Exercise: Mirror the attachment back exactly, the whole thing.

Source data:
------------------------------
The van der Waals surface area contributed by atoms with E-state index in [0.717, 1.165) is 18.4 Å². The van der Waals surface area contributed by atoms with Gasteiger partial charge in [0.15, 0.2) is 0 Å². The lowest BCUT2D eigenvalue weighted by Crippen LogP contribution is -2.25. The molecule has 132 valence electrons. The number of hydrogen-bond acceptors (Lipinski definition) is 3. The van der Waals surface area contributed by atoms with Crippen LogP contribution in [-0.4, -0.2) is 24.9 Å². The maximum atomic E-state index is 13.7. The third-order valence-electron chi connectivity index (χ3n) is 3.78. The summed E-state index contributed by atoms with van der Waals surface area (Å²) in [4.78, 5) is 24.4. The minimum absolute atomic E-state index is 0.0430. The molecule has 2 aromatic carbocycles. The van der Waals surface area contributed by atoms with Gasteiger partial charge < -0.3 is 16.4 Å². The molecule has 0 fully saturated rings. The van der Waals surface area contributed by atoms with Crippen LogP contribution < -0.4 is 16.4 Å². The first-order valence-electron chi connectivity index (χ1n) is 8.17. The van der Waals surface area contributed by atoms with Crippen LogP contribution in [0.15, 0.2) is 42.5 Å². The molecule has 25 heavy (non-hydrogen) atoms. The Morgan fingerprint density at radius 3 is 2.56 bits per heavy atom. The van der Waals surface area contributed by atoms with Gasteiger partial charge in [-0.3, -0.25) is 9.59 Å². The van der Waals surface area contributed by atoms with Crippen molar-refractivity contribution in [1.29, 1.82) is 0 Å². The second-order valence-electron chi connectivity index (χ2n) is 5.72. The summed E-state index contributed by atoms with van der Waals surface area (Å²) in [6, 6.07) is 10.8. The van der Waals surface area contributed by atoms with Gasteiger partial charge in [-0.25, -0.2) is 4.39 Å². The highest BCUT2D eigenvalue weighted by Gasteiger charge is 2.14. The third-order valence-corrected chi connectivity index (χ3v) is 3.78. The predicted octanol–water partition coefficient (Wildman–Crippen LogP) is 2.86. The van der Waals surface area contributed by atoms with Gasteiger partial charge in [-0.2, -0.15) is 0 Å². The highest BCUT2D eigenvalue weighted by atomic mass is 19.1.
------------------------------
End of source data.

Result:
The van der Waals surface area contributed by atoms with E-state index in [0.717, 1.165) is 18.4 Å². The van der Waals surface area contributed by atoms with Gasteiger partial charge in [0.15, 0.2) is 0 Å². The lowest BCUT2D eigenvalue weighted by Crippen LogP contribution is -2.25. The molecule has 132 valence electrons. The number of hydrogen-bond acceptors (Lipinski definition) is 3. The van der Waals surface area contributed by atoms with Crippen LogP contribution in [-0.4, -0.2) is 24.9 Å². The maximum atomic E-state index is 13.7. The third-order valence-electron chi connectivity index (χ3n) is 3.78. The summed E-state index contributed by atoms with van der Waals surface area (Å²) in [4.78, 5) is 24.4. The minimum absolute atomic E-state index is 0.0430. The molecule has 2 aromatic carbocycles. The van der Waals surface area contributed by atoms with Gasteiger partial charge < -0.3 is 16.4 Å². The molecule has 0 fully saturated rings. The van der Waals surface area contributed by atoms with Crippen LogP contribution < -0.4 is 16.4 Å². The first-order valence-electron chi connectivity index (χ1n) is 8.17. The van der Waals surface area contributed by atoms with Crippen LogP contribution in [0.15, 0.2) is 42.5 Å². The molecule has 25 heavy (non-hydrogen) atoms. The Morgan fingerprint density at radius 3 is 2.56 bits per heavy atom. The van der Waals surface area contributed by atoms with Gasteiger partial charge in [-0.3, -0.25) is 9.59 Å². The van der Waals surface area contributed by atoms with Crippen molar-refractivity contribution in [1.29, 1.82) is 0 Å². The second-order valence-electron chi connectivity index (χ2n) is 5.72. The summed E-state index contributed by atoms with van der Waals surface area (Å²) in [6, 6.07) is 10.8. The van der Waals surface area contributed by atoms with Gasteiger partial charge in [-0.25, -0.2) is 4.39 Å². The highest BCUT2D eigenvalue weighted by Gasteiger charge is 2.14. The third-order valence-corrected chi connectivity index (χ3v) is 3.78. The predicted octanol–water partition coefficient (Wildman–Crippen LogP) is 2.86. The van der Waals surface area contributed by atoms with Gasteiger partial charge in [-0.2, -0.15) is 0 Å². The highest BCUT2D eigenvalue weighted by atomic mass is 19.1.